Tucco Returns from Breaking Bad to Better Call Saul {Interview}

The veteran character actor opens up about the return of his Breaking Bad villain on the spin-off series and overcoming the horrors he witnessed as a youngster.

Last spring, journeyman actor Raymond Cruz got a call he wasn’t expecting. The man on the other end of the line was none other than Vince Gilligan, the creator of what many consider one of the finest TV dramas of all-time, Breaking Bad.

Gilligan informed the 53-year-old that they were in the preproduction stages of a spin-off series, Better Call Saul, and required the services of Tuco Salamanca—the Cartel-connected, meth-dealing psycho-nemesis of Walter White on the first two seasons of Breaking Bad.

Cruz was confused, to say the least.

When we last left the meth-crazy Tuco, he’d dodged a fulminated mercury explosion, a ricin poisoning, and absorbed a gunshot wound to the abdomen, courtesy of Jesse Pinkman, only to be capped in the head following an intense shootout with DEA agent Hank Schrader. But now, he was being resurrected for a prequel.

“I said ‘Of course!’” Cruz says. “I’d loved playing Tuco, and am the biggest Vince Gilligan fan.”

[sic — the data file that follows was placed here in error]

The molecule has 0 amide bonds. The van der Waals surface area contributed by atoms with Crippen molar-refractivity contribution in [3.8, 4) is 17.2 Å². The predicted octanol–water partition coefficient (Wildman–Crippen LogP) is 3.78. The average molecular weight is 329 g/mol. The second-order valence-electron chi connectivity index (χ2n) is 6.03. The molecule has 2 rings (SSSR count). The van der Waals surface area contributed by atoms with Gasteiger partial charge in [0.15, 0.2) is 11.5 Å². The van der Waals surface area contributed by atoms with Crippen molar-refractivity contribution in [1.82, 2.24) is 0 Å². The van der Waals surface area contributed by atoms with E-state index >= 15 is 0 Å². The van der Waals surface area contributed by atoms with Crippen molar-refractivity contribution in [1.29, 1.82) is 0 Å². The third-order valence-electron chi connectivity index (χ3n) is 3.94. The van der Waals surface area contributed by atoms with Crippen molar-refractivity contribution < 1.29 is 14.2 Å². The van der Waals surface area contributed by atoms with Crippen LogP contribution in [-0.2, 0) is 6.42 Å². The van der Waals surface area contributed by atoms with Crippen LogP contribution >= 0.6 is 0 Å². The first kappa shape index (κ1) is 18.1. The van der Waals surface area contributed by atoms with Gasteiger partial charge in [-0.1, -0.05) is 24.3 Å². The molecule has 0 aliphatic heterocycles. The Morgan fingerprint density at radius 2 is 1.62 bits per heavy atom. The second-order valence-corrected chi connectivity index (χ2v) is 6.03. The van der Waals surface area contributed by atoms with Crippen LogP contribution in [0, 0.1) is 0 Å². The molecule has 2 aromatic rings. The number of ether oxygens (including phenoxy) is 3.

It wasn’t easy for Cruz to shoehorn the role into his schedule. He was already playing Det. Julio Sanchez, a series regular, on the TNT drama Major Crimes, but the producers were generous and allowed him to go out to Albuquerque on weekends to play the unhinged Tuco on Saul, and then return during the week to play cop.

The riveting second episode of Better Call Saul, titled “Mijo,” is a juicy one for Tuco. It sees him knock out two skateboarders attempting to “punk” his abuelita, as well as their master of ceremonies, ambulance-chasing lawyer Jimmy McGill (Bob Odenkirk). He ties them up and brings them to the desert to kill them. But Jimmy, ever the attorney, convinces the feral Tuco to not only let him go free, but also negotiates the release of his two “mophead” accomplices—on the condition that Tuco be allowed to break one leg each.